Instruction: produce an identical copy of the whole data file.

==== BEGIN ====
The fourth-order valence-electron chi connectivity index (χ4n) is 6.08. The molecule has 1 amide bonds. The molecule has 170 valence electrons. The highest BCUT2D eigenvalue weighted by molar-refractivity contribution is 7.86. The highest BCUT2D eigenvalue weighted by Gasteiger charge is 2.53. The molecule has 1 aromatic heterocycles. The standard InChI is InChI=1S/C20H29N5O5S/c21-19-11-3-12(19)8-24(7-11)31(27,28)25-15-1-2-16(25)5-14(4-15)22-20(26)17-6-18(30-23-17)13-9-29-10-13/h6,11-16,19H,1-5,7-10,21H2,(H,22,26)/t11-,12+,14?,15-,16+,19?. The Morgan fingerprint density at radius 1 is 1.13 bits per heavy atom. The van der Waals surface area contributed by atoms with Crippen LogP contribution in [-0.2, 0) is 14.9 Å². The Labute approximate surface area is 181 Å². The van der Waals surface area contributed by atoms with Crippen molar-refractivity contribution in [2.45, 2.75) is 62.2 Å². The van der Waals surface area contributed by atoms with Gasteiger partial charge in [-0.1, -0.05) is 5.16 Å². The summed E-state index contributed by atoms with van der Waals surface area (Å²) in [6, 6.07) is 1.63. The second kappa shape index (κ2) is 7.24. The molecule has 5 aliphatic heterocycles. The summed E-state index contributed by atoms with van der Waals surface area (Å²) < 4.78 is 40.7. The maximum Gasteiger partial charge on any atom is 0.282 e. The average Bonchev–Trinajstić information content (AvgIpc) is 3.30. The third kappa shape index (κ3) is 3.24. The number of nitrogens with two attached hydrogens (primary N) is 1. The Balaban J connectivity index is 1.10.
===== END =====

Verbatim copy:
The fourth-order valence-electron chi connectivity index (χ4n) is 6.08. The molecule has 1 amide bonds. The molecule has 170 valence electrons. The highest BCUT2D eigenvalue weighted by molar-refractivity contribution is 7.86. The highest BCUT2D eigenvalue weighted by Gasteiger charge is 2.53. The molecule has 1 aromatic heterocycles. The standard InChI is InChI=1S/C20H29N5O5S/c21-19-11-3-12(19)8-24(7-11)31(27,28)25-15-1-2-16(25)5-14(4-15)22-20(26)17-6-18(30-23-17)13-9-29-10-13/h6,11-16,19H,1-5,7-10,21H2,(H,22,26)/t11-,12+,14?,15-,16+,19?. The Morgan fingerprint density at radius 1 is 1.13 bits per heavy atom. The van der Waals surface area contributed by atoms with Crippen LogP contribution in [-0.2, 0) is 14.9 Å². The Labute approximate surface area is 181 Å². The van der Waals surface area contributed by atoms with Crippen molar-refractivity contribution in [2.45, 2.75) is 62.2 Å². The van der Waals surface area contributed by atoms with Gasteiger partial charge in [-0.1, -0.05) is 5.16 Å². The summed E-state index contributed by atoms with van der Waals surface area (Å²) in [6, 6.07) is 1.63. The second kappa shape index (κ2) is 7.24. The molecule has 5 aliphatic heterocycles. The summed E-state index contributed by atoms with van der Waals surface area (Å²) < 4.78 is 40.7. The maximum Gasteiger partial charge on any atom is 0.282 e. The average Bonchev–Trinajstić information content (AvgIpc) is 3.30. The third kappa shape index (κ3) is 3.24. The number of nitrogens with two attached hydrogens (primary N) is 1. The Balaban J connectivity index is 1.10.